The Burning Giraffe
In Paris in the mid 1920’s surrealism became the new art movement and was widespread and lasting. The movement was characterised by pictures that contained detailed, strange and unnerving objects with dream like character. The art has a visually striking, controversial and bizarre quality, which was the result of the rejected ‘need’ for rational thought and behaviour. Salvador Dali described the art as ‘’hand painted dream photographs’’. This description pinpoints the realistic detail that was contrasted with surreal images. ‘The Burning Giraffe’ Salvador Dali was painted during his exile in the United States, but shows his personal struggle with the battle in his home country of Spain. It was painted before the Second World War and Dali believed the burning giraffe was a premonition of war. Dali interpreted the image of a giraffe with its back ablaze as "the masculine cosmic apocalyptic monster". The painting illustrates ideas of death- through war, loss of individuality and the weakness of society.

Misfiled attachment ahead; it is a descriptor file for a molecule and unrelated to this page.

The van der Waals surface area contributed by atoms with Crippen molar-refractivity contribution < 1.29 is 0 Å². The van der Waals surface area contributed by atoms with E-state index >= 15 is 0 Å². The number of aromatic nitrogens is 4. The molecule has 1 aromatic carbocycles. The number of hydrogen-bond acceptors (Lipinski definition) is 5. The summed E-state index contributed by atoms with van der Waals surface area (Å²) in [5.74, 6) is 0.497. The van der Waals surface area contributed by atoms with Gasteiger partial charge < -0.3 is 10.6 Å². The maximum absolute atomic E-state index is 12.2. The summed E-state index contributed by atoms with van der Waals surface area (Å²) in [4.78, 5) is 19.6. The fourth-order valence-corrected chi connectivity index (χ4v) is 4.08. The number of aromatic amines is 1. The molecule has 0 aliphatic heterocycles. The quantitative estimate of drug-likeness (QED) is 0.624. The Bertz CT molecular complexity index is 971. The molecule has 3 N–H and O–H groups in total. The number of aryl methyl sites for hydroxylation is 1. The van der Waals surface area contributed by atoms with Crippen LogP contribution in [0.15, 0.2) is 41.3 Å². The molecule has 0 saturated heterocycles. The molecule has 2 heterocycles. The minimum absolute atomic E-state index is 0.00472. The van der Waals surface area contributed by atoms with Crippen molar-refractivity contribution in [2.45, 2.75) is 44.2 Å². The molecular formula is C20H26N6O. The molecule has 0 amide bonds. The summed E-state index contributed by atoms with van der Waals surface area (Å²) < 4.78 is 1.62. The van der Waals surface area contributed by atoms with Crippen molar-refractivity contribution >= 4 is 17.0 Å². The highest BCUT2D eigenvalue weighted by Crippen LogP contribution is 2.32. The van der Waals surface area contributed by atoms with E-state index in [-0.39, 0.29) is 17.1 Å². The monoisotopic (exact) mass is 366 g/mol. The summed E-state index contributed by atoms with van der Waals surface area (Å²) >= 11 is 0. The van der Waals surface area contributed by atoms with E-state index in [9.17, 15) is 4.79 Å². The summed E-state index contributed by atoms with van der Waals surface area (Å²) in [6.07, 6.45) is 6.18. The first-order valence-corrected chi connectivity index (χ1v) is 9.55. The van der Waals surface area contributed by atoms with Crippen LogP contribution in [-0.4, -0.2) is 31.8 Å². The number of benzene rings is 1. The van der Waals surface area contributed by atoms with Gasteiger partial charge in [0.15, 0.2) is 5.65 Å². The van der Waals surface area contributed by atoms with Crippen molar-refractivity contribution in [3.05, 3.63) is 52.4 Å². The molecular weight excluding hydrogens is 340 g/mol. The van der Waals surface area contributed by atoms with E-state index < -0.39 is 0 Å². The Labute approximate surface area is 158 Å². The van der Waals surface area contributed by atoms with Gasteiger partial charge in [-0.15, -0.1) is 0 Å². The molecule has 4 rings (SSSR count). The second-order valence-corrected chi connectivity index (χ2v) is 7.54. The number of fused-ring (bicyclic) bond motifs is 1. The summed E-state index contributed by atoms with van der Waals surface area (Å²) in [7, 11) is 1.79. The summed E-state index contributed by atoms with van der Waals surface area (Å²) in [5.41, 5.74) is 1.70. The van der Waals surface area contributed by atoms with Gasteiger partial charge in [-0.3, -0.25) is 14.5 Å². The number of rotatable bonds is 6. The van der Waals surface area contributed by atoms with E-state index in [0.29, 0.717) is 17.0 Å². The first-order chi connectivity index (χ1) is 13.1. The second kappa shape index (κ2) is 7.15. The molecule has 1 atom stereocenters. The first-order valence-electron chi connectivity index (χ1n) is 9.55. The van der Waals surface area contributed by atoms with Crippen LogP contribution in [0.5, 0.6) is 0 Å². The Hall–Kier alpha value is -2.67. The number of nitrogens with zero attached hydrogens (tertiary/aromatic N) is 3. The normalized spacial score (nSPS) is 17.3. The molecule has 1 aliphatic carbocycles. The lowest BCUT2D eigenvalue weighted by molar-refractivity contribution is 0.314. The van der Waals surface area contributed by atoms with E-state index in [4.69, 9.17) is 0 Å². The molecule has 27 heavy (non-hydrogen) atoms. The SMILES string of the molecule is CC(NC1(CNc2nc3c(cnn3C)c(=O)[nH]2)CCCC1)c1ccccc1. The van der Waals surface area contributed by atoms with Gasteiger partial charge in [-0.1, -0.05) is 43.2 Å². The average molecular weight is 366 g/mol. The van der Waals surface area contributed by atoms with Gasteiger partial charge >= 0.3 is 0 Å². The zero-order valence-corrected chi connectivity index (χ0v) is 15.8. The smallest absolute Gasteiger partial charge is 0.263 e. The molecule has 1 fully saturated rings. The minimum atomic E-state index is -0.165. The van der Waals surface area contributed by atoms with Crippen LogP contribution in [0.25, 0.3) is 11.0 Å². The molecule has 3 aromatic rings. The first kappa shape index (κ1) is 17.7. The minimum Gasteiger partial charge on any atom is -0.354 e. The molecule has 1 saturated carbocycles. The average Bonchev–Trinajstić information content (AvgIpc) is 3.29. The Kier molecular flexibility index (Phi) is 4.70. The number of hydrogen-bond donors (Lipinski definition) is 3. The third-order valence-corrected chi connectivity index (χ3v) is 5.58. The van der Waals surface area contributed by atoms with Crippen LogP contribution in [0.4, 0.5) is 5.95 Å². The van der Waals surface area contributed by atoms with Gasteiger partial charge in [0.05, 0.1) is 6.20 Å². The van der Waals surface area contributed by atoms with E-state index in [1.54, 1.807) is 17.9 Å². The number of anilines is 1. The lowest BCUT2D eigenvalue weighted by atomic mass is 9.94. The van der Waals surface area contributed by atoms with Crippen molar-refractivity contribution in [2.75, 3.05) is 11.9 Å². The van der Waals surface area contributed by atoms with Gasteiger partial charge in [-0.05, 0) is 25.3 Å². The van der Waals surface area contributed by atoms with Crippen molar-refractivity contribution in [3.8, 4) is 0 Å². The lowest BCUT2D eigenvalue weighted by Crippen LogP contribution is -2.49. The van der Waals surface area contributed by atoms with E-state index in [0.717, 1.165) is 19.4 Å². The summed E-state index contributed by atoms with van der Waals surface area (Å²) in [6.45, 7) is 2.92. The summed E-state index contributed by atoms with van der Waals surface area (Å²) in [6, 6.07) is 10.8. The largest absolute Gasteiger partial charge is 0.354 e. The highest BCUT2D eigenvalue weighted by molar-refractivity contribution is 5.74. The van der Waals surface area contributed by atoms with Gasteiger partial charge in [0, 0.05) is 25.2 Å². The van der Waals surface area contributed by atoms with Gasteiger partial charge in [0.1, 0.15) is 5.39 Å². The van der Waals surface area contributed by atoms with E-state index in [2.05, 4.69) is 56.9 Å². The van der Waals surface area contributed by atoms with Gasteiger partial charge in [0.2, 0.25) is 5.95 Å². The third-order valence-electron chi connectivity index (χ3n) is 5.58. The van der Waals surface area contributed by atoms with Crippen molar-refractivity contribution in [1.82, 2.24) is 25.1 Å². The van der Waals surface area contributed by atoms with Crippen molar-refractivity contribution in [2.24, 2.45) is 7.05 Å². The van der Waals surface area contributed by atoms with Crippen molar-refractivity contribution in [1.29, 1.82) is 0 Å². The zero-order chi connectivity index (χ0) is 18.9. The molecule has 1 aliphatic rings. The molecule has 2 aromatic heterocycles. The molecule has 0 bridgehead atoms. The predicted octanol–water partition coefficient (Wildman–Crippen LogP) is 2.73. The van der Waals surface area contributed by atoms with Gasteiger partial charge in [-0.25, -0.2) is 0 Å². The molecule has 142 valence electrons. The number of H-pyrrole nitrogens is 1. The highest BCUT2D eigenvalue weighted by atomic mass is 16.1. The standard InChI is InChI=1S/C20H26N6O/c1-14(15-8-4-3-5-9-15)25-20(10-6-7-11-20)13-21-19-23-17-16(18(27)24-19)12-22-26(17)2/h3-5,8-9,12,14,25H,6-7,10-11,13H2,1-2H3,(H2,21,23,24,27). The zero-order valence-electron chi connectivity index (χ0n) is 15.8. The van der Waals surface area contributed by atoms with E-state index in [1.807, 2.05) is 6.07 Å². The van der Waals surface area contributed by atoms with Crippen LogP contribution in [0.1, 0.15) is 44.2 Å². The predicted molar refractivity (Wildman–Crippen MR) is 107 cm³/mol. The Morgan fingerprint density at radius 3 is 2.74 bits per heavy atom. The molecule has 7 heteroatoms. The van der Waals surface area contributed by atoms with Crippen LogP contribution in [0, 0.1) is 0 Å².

In contrast to the usual surrealist obsession with unconscious thought, Salvador Dali described his technique as the “paranoiac-critical method.” He employed this technique to create ‘The burning Giraffe’ which allowed him to paint many optical allusions to create a dreamlike state. Surrealists painted with a high level of detail to create a sense of realism within the ‘dream’. Dali’s style is precise and this enhances the ‘dream’ or ‘nightmare’ effect of ‘The burning Giraffe’. Dali used thinned oil paints as well as dense oil paints on a panel, which were traditional at the time. Salvador Dali was one of the many surrealist painters that often incorporated images of women into their work. Many male surrealist painters had a typical male attitude towards women such as worshipping them symbolically through stereotypes and sexist norms. Surrealists including Salvador Dali had an interest in...
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